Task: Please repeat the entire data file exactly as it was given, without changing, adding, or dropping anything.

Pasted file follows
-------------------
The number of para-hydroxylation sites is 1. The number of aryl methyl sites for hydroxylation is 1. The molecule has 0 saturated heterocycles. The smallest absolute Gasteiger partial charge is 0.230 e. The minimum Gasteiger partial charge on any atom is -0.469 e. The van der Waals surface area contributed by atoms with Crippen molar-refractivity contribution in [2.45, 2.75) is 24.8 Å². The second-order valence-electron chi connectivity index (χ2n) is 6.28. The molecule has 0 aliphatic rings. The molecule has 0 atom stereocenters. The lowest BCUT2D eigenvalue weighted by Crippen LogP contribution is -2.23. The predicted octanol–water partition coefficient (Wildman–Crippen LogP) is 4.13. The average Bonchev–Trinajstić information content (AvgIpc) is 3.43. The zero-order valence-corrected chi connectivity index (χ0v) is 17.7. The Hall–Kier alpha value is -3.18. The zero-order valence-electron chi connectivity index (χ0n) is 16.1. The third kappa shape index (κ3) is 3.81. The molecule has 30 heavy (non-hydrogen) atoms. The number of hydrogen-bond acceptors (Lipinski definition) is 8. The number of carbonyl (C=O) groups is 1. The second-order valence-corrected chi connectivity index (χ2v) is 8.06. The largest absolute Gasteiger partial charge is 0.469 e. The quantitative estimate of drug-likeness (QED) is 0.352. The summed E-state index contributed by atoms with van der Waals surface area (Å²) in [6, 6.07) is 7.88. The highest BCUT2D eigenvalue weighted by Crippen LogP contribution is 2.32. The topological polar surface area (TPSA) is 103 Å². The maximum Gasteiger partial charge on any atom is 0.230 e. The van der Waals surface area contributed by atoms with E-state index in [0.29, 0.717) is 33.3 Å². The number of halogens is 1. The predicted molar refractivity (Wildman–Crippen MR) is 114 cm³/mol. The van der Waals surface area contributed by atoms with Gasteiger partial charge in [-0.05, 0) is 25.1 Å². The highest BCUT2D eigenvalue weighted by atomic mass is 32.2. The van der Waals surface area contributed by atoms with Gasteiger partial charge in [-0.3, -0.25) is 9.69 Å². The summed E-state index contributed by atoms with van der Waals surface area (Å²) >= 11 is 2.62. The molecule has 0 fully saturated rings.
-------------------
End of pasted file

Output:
The number of para-hydroxylation sites is 1. The number of aryl methyl sites for hydroxylation is 1. The molecule has 0 saturated heterocycles. The smallest absolute Gasteiger partial charge is 0.230 e. The minimum Gasteiger partial charge on any atom is -0.469 e. The van der Waals surface area contributed by atoms with Crippen molar-refractivity contribution in [2.45, 2.75) is 24.8 Å². The second-order valence-electron chi connectivity index (χ2n) is 6.28. The molecule has 0 aliphatic rings. The molecule has 0 atom stereocenters. The lowest BCUT2D eigenvalue weighted by Crippen LogP contribution is -2.23. The predicted octanol–water partition coefficient (Wildman–Crippen LogP) is 4.13. The average Bonchev–Trinajstić information content (AvgIpc) is 3.43. The zero-order valence-corrected chi connectivity index (χ0v) is 17.7. The Hall–Kier alpha value is -3.18. The zero-order valence-electron chi connectivity index (χ0n) is 16.1. The third kappa shape index (κ3) is 3.81. The molecule has 30 heavy (non-hydrogen) atoms. The number of hydrogen-bond acceptors (Lipinski definition) is 8. The number of carbonyl (C=O) groups is 1. The second-order valence-corrected chi connectivity index (χ2v) is 8.06. The largest absolute Gasteiger partial charge is 0.469 e. The quantitative estimate of drug-likeness (QED) is 0.352. The summed E-state index contributed by atoms with van der Waals surface area (Å²) in [6, 6.07) is 7.88. The highest BCUT2D eigenvalue weighted by Crippen LogP contribution is 2.32. The topological polar surface area (TPSA) is 103 Å². The maximum Gasteiger partial charge on any atom is 0.230 e. The van der Waals surface area contributed by atoms with E-state index in [0.29, 0.717) is 33.3 Å². The number of halogens is 1. The predicted molar refractivity (Wildman–Crippen MR) is 114 cm³/mol. The van der Waals surface area contributed by atoms with Gasteiger partial charge in [-0.05, 0) is 25.1 Å². The highest BCUT2D eigenvalue weighted by atomic mass is 32.2. The van der Waals surface area contributed by atoms with Gasteiger partial charge in [-0.3, -0.25) is 9.69 Å². The summed E-state index contributed by atoms with van der Waals surface area (Å²) >= 11 is 2.62. The molecule has 0 fully saturated rings.